Friday, October 12, 2012

Book Review: Losing My Sister by Judy Goldman

You have a pretty good hint in the very beginning of how Judy is going to lose her sister, but the bulk of this book is about losing your sister another way: through misunderstandings, hurt feelings, and resentments.

Judy and Brenda (and big brother Donald) grow up in Rock Hill, SC, just over the state line from Charlotte, NC (where they all end up) and seemed to have a pretty idyllic childhood, with loving parents, a beautiful house (they had a working fireplace in their childhood bedroom!) and neighborhood friends. Brenda, the older, was of course protective, and Judy liked to be protected. Until they became adults. And they began to chafe at childhood roles they'd long played.

Most memoirs I read are either of the stunt-memoir type (where someone does something crazy for a year like reading the entire OED or dressing like a man or working a different job every week) or they are very specific (like a memoir of working in a mental hospital or going back to working retail as an older adult or going to prison). Ms. Goldman's book hearkens back to a more traditional memoir -- a looking back upon one's life and reflecting on the history and what influences have made one what one is today, what memories stick with you, and what experiences turned out to be more consequential than one thought at the time. Her book reminds me of Beverly Cleary's terrific memoirs or Cursed by a Happy Childhood by Carl Lennertz. While Ms. Goldman also had a very happy childhood, that didn't translate into the perfect adulthood as well. In most arenas -- work, marriage, motherhood --  life sorted itself out well, but when it came to Brenda, things were very up and down. They'd go years with talking frequently, shopping and lunching, but then there'd be a blow-up -- often so surprising to Judy that she didn't remember afterwards what it was even over. And neither sister was good at apologizing. It's not that they wouldn't do it, but they'd do it in a way that was defensive, inviting more hurt feelings and not the reconciliation they had in mind. They pulled it together through their mother's Alzheimer's, and their father's cancer, but in large parts of both those situations, they were only pretending to get along, or they were ignoring the underlying problems that they both knew one one day rise up again, when it was more convenient.

I expect most sisters go through these kinds of upheavals. When I read You Were Always Mom's Favorite!: Sisters in Conversation Throughout Their Lives by Deborah Tannen a few years ago, I was struck by the rigidity and reinforcement of the birth-order roles from the moment we are born. For instance, when you meet two little girls, you might ask, "Who's older?" No one ever asks "Who's younger?" making it seem like being older is the thing to be, giving the older sister a sense of power and entitlement and the younger sister, resentment. Competition is something else imposed from the outside from nearly the very beginning: "Why can't you do XX like your sister?" is something every young girl has heard scores of times, and will unfailingly bring on an eye-roll. My own mother used to frequently tell me and my two sisters that when we were adults, we'd be best friends. As we were pinching and hitting each other, that seemed bafflingly impossible. Judy and Brenda start off their adult lives that way, but prove even sisters who are best friends as adults can have just as many difficulties. And those are made all the more poignant by the health issues and losses in their family.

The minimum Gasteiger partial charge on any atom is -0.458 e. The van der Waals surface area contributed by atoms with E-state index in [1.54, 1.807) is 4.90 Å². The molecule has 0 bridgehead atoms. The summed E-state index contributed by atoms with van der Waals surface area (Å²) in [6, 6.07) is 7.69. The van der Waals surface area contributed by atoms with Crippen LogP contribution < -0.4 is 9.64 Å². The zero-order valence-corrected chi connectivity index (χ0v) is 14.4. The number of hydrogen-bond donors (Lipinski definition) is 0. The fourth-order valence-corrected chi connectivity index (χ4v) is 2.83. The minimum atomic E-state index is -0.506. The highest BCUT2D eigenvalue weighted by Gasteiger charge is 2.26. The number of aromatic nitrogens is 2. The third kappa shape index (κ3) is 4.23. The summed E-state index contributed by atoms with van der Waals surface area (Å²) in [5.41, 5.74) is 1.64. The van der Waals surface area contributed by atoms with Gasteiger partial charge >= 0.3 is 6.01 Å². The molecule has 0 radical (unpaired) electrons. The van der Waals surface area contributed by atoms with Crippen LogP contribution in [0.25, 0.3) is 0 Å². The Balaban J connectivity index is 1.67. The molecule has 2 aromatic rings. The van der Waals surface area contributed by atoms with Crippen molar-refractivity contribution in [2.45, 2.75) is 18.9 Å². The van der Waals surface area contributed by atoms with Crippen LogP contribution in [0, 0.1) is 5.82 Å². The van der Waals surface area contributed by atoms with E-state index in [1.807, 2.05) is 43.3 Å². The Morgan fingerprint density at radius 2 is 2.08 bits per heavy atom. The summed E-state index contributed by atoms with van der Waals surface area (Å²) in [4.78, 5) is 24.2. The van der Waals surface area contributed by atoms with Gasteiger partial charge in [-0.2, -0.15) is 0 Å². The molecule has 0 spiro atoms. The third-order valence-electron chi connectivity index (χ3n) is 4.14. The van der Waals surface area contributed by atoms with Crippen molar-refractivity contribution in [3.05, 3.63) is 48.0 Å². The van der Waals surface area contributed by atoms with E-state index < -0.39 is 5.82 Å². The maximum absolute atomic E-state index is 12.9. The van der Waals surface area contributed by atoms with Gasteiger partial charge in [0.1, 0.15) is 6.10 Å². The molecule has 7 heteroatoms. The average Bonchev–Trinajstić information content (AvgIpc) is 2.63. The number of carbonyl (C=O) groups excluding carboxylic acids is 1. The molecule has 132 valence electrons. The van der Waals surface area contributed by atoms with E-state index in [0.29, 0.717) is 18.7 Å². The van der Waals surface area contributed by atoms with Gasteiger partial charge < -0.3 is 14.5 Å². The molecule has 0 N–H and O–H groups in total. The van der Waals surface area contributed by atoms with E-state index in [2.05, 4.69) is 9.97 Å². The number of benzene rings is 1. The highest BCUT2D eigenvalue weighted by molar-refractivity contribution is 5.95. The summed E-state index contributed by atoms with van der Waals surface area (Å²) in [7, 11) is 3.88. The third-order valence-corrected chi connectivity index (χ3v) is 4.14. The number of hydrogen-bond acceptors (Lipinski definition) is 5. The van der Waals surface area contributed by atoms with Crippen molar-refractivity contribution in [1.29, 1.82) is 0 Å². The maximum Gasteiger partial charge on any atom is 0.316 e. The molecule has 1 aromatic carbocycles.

The book is fluidly written with soft remembrances of times long past, along with sharp reminders of today. Anyone with a sister will see themselves in one of these two, and hopefully won't (but probably will) see too much of themselves in their rifts. Ms. Goldman speaks to a universal trial in our lives today -- how do we keep family close, without being suffocated by who we used to be?

Judy Goldman will be appearing at Bibliofeast in Charlotte on October 22. For more information, click here.

I bought this book at my local independent bookstore, Park Road Books.


Kristen said...

Yeah, I love my sister but we definitely have our moments, just like we did growing up. And we have turned into very different people so that changes the dynamic entirely.

Anonymous said...

Thanks so much for this thoughtful review. I so appreciate the warm attention you gave my memoir.

Judy Goldman